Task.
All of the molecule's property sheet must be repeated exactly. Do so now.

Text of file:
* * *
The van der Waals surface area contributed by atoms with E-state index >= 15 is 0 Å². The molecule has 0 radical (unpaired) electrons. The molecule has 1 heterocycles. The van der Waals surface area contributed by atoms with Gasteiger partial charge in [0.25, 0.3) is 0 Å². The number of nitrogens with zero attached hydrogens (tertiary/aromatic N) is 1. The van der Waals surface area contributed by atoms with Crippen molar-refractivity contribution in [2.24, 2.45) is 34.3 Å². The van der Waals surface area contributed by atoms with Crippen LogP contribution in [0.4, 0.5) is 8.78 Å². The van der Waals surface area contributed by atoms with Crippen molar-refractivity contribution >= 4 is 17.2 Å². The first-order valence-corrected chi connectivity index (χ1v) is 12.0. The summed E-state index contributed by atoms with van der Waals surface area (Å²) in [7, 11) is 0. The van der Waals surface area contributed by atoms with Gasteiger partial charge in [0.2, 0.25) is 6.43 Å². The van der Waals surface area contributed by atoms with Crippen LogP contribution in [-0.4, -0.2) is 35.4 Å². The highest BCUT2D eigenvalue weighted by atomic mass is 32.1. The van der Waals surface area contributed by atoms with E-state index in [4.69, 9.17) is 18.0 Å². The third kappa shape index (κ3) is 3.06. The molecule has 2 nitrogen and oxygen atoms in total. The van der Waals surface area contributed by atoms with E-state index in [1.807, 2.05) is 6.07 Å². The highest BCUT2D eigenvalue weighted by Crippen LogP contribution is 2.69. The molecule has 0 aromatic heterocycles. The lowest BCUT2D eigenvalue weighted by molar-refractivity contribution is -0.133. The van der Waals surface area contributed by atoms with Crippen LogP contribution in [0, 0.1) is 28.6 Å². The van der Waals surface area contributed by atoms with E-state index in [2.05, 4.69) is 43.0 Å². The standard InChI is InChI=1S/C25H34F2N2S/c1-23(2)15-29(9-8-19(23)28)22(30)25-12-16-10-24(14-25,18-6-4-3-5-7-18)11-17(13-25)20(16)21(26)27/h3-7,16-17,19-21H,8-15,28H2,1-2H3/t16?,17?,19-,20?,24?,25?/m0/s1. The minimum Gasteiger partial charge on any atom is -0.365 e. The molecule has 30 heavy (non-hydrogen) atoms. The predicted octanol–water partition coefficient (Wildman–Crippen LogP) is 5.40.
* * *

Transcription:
The van der Waals surface area contributed by atoms with E-state index >= 15 is 0 Å². The molecule has 0 radical (unpaired) electrons. The molecule has 1 heterocycles. The van der Waals surface area contributed by atoms with Gasteiger partial charge in [0.25, 0.3) is 0 Å². The number of nitrogens with zero attached hydrogens (tertiary/aromatic N) is 1. The van der Waals surface area contributed by atoms with Crippen molar-refractivity contribution in [2.24, 2.45) is 34.3 Å². The van der Waals surface area contributed by atoms with Crippen LogP contribution in [0.4, 0.5) is 8.78 Å². The van der Waals surface area contributed by atoms with Crippen molar-refractivity contribution >= 4 is 17.2 Å². The first-order valence-corrected chi connectivity index (χ1v) is 12.0. The summed E-state index contributed by atoms with van der Waals surface area (Å²) in [7, 11) is 0. The van der Waals surface area contributed by atoms with Gasteiger partial charge in [0.2, 0.25) is 6.43 Å². The van der Waals surface area contributed by atoms with Crippen LogP contribution in [-0.4, -0.2) is 35.4 Å². The highest BCUT2D eigenvalue weighted by atomic mass is 32.1. The van der Waals surface area contributed by atoms with E-state index in [4.69, 9.17) is 18.0 Å². The third kappa shape index (κ3) is 3.06. The molecule has 2 nitrogen and oxygen atoms in total. The van der Waals surface area contributed by atoms with E-state index in [1.807, 2.05) is 6.07 Å². The highest BCUT2D eigenvalue weighted by Crippen LogP contribution is 2.69. The molecule has 0 aromatic heterocycles. The lowest BCUT2D eigenvalue weighted by molar-refractivity contribution is -0.133. The van der Waals surface area contributed by atoms with Crippen LogP contribution in [0, 0.1) is 28.6 Å². The van der Waals surface area contributed by atoms with E-state index in [2.05, 4.69) is 43.0 Å². The standard InChI is InChI=1S/C25H34F2N2S/c1-23(2)15-29(9-8-19(23)28)22(30)25-12-16-10-24(14-25,18-6-4-3-5-7-18)11-17(13-25)20(16)21(26)27/h3-7,16-17,19-21H,8-15,28H2,1-2H3/t16?,17?,19-,20?,24?,25?/m0/s1. The minimum Gasteiger partial charge on any atom is -0.365 e. The molecule has 30 heavy (non-hydrogen) atoms. The predicted octanol–water partition coefficient (Wildman–Crippen LogP) is 5.40.